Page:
fog WRT this. One thing I know for sure, it's not a local
object.

Based on TC++PL "10.4.10 Temporary Objects" I think the temporary
created after the return of the literal is destroyed at the end of the
expression.
An example mentioned there:

"However, in combination they can cause obscure problems.

For example:

void f(string& s1, string& s2, string& s3)
{
const char* cs= (s1+s2).c_ str() ;

cout << cs;

if (strlen(cs=(s2+s3).c_ str())<8 && cs[0]==a) {
// cs used here
}
}

Probably, your first reaction is "but dont do that," and I agree.

However, such code does get written, so it is worth knowing how it is
interpreted.

A temporary object of class string is created to hold s1+s2. Next, a
pointer to a C-style string is extracted from that object. Then at the
end of the expression the temporary object is deleted.

Now, where was the C-style string allocated? Probably as part of the
temporary object holding s1+s2, and that storage is not guaranteed to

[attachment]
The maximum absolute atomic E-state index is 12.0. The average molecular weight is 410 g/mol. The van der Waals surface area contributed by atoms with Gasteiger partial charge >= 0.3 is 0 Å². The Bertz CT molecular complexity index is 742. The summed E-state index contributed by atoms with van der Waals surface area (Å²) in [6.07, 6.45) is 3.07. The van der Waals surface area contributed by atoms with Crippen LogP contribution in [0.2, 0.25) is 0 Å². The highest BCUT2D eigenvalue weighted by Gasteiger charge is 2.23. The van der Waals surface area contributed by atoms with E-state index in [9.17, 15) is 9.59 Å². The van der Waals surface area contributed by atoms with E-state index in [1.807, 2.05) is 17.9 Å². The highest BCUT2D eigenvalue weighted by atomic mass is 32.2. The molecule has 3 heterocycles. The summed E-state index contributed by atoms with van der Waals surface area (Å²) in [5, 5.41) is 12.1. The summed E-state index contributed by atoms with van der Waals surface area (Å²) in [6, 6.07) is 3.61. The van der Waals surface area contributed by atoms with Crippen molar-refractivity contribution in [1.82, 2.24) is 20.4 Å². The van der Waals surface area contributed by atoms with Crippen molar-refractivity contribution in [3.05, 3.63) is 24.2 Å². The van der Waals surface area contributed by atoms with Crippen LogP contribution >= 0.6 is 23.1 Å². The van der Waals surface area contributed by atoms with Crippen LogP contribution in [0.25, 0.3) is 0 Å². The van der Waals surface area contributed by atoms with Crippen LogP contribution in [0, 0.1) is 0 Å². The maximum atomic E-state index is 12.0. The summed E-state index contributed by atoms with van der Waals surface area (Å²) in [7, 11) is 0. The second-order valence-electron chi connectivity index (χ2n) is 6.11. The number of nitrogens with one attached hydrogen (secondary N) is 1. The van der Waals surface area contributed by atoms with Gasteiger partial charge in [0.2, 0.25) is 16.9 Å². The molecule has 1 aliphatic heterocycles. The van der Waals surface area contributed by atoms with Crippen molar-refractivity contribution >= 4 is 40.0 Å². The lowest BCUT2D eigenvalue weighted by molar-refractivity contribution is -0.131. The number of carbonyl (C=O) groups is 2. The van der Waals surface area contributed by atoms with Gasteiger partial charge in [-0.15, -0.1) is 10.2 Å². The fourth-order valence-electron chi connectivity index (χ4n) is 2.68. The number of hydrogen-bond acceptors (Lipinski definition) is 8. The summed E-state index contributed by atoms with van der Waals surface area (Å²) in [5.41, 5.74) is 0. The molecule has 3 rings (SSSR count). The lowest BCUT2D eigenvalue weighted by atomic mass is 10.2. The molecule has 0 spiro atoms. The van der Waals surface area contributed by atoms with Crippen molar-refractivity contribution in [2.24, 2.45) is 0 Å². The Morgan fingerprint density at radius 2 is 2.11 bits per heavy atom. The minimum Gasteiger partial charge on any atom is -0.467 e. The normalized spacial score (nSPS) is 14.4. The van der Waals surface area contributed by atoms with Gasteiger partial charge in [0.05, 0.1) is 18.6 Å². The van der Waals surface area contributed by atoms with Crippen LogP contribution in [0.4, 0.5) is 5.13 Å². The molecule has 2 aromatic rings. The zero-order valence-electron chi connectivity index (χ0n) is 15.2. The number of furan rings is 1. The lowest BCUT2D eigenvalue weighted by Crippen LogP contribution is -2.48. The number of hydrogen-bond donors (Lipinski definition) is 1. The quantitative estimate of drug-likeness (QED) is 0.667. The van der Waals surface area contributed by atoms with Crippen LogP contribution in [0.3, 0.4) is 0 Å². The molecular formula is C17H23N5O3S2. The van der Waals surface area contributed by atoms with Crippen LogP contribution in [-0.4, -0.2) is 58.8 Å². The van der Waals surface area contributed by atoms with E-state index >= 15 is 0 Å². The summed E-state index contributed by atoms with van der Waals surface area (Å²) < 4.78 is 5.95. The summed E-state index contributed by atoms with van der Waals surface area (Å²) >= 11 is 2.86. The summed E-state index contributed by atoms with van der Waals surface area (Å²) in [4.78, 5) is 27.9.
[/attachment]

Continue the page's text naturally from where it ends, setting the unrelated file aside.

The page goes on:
exist after that temporary is destroyed. Consequently, cs points to
deallocated storage. The output operation cout<<cs might work as
expected, but that would be sheer luck. A compiler can detect and warn
against many variants of this problem.

The example with the if-statement is a bit more subtle. The condition
will work as expected because the full expression in which the temporary
holding s2+s3 is created is the condition itself.

However, that temporary is destroyed before the controlled statement is
entered, so any use of cs there is not guaranteed to work.

Please note that in this case, as in many others, the problems with
temporaries arose from using a high-level data type in a low-level
way. A cleaner programming style would have not only yielded a more
understandable program fragment, but also avoided the problems with
temporaries completely. For example:

...."


--
Ioannis Vranos

http://www23.brinkster.com/noicys
Jul 23 '05 #14

P: n/a
Ioannis Vranos wrote:
Based on TC++PL "10.4.10 Temporary Objects" I think the temporary
created after the return of the literal is destroyed at the end of the
expression.
An example mentioned there: